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Beyond Business as Usual: What Will it Take to End Extreme Poverty by 2030?

"The rate of poverty reduction is slowing, which makes us realize that what got us here may not get us there..."

Alternative and innovative ways to maintain momentum toward achieving the twin goals of ending extreme poverty and shared prosperity by 2030.

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Opening Remarks: The rate of poverty reduction is slowing, which makes us realize that what got us here may not get us there...

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Productivity in the Informal Sector - 60% of the people in the developing world are strugglers, making $4-10 a day, and those at the lower end are at a very high probability of falling back below $4 a day. How do you raise productivity for people in the informal sector, especially non-farm and non-factory workers?

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Aspirations and Agency - How can we harness people's aspirations and restore a sense of agency that gives people the power to change their own lives? How can we re-shape narratives around the World Bank programs in order to communicate effectively about the root causes of poverty? 

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Development Policies for the Poorest - Development policies do not reach the poor. Rising inequality is decelerating the process. The poorest of the poor are just as poor now as they were 30 years ago. How can development policies reach them? 

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Beyond Credit Interventions - It is difficult to tax when household consumption per capita is only $10. What are the interventions beyond making credit available? 

Women and Social Attitudes - How does a 15-year-old girl see as the ecosystem that will determine her reproductive choices? How do you address social attitudes?

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A Gender Lens - What are the different constraints in different countries? How can societies and an economy be efficient if the reason why children have an opportunity depends on who their parents were?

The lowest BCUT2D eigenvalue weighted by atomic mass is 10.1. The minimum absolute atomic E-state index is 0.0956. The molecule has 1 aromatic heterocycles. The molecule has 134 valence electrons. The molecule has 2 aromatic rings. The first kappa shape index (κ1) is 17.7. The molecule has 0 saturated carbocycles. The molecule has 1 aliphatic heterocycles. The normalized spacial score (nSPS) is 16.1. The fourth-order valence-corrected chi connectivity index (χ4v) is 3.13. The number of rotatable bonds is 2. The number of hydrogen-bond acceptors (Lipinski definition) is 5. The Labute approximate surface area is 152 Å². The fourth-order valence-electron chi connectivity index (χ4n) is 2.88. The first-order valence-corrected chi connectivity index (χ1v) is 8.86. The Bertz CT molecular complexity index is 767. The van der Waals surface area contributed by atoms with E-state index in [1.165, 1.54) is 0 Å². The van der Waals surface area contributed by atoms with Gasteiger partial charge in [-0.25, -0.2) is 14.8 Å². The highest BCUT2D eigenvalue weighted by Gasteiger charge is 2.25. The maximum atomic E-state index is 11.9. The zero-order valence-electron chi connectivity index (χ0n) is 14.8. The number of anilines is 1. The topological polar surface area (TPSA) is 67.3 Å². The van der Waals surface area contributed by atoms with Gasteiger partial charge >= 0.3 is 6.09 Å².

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Strugglers versus Extreme Poor  - Why are we succeeding in helping the extremely poor but not necessarily succeeding in helping the poor move into the middle class? How can we design policy responses to increase growth and productivity? 

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Tax Evasion, Justice, and Inequity - Africa loses twice as much in tax evasion than that it gets as international aid. How can we get companies and individuals to pay taxes to ensure these taxes are spent on ending extreme poverty and moving poor to the middle class? How do we overcome the issues of injustice and inequity? 

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Gains from International Migration - What responsibilities and actions can governments in rich and well-off countries take that are far more than providing aid, such as the prospects and gains of freeing up international migration?

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Poverty and Growth within the FCV Context - How can we make progress on extreme poverty by 2030 in Fragility, Conflict, and Violence (FCV) countries? What are the prospects about growth while we grapple with trade wars, slowing productivity, and environmental issues? 

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Market Power and Technology - How do we narrow down the discrepancies between productivity growth and wage growth? 

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Closing Remarks - Making migration popular, measures to implement justice, rising inequality, tax mobilization, and climate change. 

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Addressing the slowing prospects for growth - What is it that we need to do differently? What do we need to focus on? What are the blind spots?

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Governance, Digital Finance, and Gender - What concrete steps is the World Bank taking to address the slowing global growth in client countries? 

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Structural Reforms, Growth Policies, and Tradeoffs: What is the connection between the work we do at not just the country level but also at the regional and global levels?